And, as it seems new regtechs are popping up all the time, what would you say stood out about kompany to you?
So we checked other KYC and KYB start-ups to compare of course, but we also use some databases as well for completing our own business verification requirements for our portfolio companies. And when we did our due diligence on kompany, I asked our General Counsel to use kompany’s platform as well to complete these checks. He really loved it which served as a good indicator of course because he uses similar platforms on a daily basis. This really helped to identify the business as the stand-out choice.
What do you feel will be the biggest challenge for kompany in 2021? And how do you see your organisation fitting in?
So regtech is still in its early stage but it’s been predicted that it will be the next fintech. It’s certainly becoming a big interest in the VC world. As regulations are also coming out more often and with more power, it’s really opening up a lot of needs for regtechs like kompany. Globally, it will take maybe 2-3 years for the rest of the world to catch up with where the European Union is at from a regulatory perspective. By that time, kompany will need to mature more with even more big corporations as its clients. And we will make the case to sell kompany to other countries.
Already, I have been warming up some Japanese corporates and perhaps in two years we will be ready to launch a physical presence for kompany in Japan.
I’ll need to start up brushing up on my Japanese then!
What should our readers know about building a successful partnership with an investor like Global Brain?
We should feel that we are working together on a daily basis. This does not mean we need to communicate on a daily basis but we should create that dynamic. Basically, we need to build trust with one another continuously. This is very important.
We also need to be honest with each other. Definitely kompany will need to overcome hurdles to continue its growth, and this will require honesty with investors - but we’re all on the same team so this doesn’t need to be a painful process. Realism breeds optimism.
How do you stay on top of what’s happening in the world around us, and how do you incorporate this knowledge into your relationship with your portfolio companies?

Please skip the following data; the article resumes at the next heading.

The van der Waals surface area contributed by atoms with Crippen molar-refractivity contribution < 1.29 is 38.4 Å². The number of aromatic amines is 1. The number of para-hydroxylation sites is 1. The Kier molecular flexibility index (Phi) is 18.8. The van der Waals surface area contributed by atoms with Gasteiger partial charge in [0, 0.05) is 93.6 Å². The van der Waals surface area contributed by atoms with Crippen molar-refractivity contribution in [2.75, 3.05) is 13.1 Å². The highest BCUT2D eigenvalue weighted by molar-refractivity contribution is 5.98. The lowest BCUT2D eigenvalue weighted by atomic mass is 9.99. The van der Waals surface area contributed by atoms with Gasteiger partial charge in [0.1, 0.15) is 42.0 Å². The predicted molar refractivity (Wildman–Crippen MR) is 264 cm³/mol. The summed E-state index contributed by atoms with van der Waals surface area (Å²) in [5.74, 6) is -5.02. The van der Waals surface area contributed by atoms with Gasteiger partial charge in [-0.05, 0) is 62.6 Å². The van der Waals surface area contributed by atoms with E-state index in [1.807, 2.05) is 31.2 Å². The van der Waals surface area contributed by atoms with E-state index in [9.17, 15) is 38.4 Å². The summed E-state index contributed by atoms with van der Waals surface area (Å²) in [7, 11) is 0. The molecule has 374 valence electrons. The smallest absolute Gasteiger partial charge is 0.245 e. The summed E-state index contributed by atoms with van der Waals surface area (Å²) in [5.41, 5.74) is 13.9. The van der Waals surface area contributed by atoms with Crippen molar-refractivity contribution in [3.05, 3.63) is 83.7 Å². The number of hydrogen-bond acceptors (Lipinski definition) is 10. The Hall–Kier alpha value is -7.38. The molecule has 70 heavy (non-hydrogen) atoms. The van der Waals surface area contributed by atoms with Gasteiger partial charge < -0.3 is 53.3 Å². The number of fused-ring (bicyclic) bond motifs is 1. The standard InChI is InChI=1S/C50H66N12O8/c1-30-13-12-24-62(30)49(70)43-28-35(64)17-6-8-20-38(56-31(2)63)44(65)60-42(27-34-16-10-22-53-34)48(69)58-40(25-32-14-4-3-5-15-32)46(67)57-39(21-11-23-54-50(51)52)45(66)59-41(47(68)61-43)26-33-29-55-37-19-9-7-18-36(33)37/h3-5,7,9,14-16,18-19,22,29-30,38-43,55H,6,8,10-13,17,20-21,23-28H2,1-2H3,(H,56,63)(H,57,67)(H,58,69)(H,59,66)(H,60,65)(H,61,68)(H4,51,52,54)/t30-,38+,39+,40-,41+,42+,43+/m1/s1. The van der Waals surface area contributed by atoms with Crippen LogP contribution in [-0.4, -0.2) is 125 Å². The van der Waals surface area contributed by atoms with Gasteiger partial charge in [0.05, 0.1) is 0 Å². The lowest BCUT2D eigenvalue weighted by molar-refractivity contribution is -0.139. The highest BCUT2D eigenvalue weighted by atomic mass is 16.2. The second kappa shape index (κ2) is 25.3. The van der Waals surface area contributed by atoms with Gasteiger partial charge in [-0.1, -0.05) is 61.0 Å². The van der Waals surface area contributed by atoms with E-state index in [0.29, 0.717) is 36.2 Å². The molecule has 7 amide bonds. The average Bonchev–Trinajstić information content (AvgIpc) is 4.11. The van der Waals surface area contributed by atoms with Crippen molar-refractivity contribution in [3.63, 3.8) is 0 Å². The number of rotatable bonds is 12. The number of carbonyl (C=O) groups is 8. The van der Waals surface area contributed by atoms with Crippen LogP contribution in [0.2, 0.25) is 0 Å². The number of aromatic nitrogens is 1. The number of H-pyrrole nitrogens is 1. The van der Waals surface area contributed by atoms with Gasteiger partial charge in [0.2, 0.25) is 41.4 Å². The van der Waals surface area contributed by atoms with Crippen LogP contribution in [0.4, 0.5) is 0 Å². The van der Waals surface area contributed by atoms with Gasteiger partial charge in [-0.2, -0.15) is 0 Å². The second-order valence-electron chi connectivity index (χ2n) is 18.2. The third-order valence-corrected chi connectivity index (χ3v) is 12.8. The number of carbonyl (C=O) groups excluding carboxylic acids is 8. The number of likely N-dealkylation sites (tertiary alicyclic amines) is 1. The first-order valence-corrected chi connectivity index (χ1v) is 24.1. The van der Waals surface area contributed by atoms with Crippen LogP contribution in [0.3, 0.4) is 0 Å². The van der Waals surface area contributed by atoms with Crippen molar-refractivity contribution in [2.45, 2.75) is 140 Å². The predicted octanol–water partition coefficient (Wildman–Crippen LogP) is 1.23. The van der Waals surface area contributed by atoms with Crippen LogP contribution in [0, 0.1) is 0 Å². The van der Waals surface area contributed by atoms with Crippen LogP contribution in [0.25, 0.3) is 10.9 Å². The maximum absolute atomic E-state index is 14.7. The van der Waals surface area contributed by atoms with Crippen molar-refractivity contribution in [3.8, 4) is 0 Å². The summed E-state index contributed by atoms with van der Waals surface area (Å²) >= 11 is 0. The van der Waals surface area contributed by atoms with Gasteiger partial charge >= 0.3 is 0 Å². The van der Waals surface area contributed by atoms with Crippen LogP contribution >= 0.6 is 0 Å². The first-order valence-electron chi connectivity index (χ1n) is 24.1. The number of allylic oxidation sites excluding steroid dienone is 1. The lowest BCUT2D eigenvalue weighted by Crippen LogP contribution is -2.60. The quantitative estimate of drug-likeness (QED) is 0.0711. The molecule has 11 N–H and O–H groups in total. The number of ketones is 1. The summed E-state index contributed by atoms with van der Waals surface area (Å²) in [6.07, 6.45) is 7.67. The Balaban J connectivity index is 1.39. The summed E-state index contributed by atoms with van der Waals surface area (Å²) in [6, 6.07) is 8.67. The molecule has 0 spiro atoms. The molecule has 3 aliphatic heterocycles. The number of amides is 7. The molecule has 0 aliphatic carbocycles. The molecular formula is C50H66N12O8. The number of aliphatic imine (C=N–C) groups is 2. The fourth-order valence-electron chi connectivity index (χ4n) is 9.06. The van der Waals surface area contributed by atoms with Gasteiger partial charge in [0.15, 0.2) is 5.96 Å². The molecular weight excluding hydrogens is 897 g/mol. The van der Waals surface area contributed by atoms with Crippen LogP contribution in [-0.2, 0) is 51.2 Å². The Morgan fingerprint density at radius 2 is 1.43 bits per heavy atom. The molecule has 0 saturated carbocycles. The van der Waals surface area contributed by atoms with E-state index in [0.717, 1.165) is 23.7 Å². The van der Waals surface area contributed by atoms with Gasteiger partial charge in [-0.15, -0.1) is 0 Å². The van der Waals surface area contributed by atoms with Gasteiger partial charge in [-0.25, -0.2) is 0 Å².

There’s a lot of discouraging news in the start-up and VC ecosystems which is why we’re now making sure our portfolio start-ups can survive through this pandemic. So that’s one thing. Then, just new start-ups were engaging in communication. We’re actually seeing more quality start-ups now because some VCs have slowed down their investing so the it’s cutting a lot of bloat from the market.
Because of the pandemic?
Because of the uncertainty. But seeing as kompany has a legitimate business case it’s been able to avoid this outcome.
And finally, is there a technology or sector that you haven’t explored yet that you’re excited about?
To be honest, no, and I don’t think there will be in the near future. I am already very active in the deep tech scene and now fintech and regtech. This is where my strengths and interests are, as well as Global Brain’s, which is why we’re excited to continue to focus on these sectors in the coming years.
Regtech is already exciting enough.
Global Brain supports startups that tackle numerous problems, create innovation, and contribute to the stimulation of the Japanese economy. Its high-achieving, experienced professionals identify excellent startups through multiple global locations and provide hands-on growth support. The total asset under management is more than US$1 billion, making it the largest domestic independent venture capital firm. To learn more visit globalbrains.com.